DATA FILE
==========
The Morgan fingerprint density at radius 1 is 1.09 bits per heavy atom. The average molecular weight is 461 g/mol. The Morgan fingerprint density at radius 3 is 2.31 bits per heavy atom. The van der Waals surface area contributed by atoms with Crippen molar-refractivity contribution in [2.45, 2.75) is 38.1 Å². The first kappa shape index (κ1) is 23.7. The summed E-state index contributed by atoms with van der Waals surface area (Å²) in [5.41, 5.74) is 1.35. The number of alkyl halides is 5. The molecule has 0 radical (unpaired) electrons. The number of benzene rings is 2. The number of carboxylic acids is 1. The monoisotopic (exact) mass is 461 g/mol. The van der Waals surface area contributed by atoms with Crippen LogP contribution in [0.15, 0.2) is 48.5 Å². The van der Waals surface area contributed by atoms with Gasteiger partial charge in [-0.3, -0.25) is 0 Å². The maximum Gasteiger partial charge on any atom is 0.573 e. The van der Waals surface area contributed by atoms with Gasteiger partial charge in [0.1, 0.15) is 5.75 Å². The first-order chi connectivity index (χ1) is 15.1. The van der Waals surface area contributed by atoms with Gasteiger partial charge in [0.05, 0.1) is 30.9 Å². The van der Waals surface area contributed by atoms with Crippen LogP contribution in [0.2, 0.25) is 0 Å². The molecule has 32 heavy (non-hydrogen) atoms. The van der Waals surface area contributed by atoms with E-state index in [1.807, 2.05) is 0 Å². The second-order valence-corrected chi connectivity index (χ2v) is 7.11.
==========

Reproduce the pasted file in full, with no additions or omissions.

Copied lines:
The Morgan fingerprint density at radius 1 is 1.09 bits per heavy atom. The average molecular weight is 461 g/mol. The Morgan fingerprint density at radius 3 is 2.31 bits per heavy atom. The van der Waals surface area contributed by atoms with Crippen molar-refractivity contribution in [2.45, 2.75) is 38.1 Å². The first kappa shape index (κ1) is 23.7. The summed E-state index contributed by atoms with van der Waals surface area (Å²) in [5.41, 5.74) is 1.35. The number of alkyl halides is 5. The molecule has 0 radical (unpaired) electrons. The number of benzene rings is 2. The number of carboxylic acids is 1. The monoisotopic (exact) mass is 461 g/mol. The van der Waals surface area contributed by atoms with Crippen LogP contribution in [0.15, 0.2) is 48.5 Å². The van der Waals surface area contributed by atoms with Gasteiger partial charge in [-0.3, -0.25) is 0 Å². The maximum Gasteiger partial charge on any atom is 0.573 e. The van der Waals surface area contributed by atoms with Gasteiger partial charge in [0.1, 0.15) is 5.75 Å². The first-order chi connectivity index (χ1) is 15.1. The van der Waals surface area contributed by atoms with Gasteiger partial charge in [0.05, 0.1) is 30.9 Å². The van der Waals surface area contributed by atoms with Crippen LogP contribution in [0.2, 0.25) is 0 Å². The molecule has 32 heavy (non-hydrogen) atoms. The van der Waals surface area contributed by atoms with E-state index in [1.807, 2.05) is 0 Å². The second-order valence-corrected chi connectivity index (χ2v) is 7.11.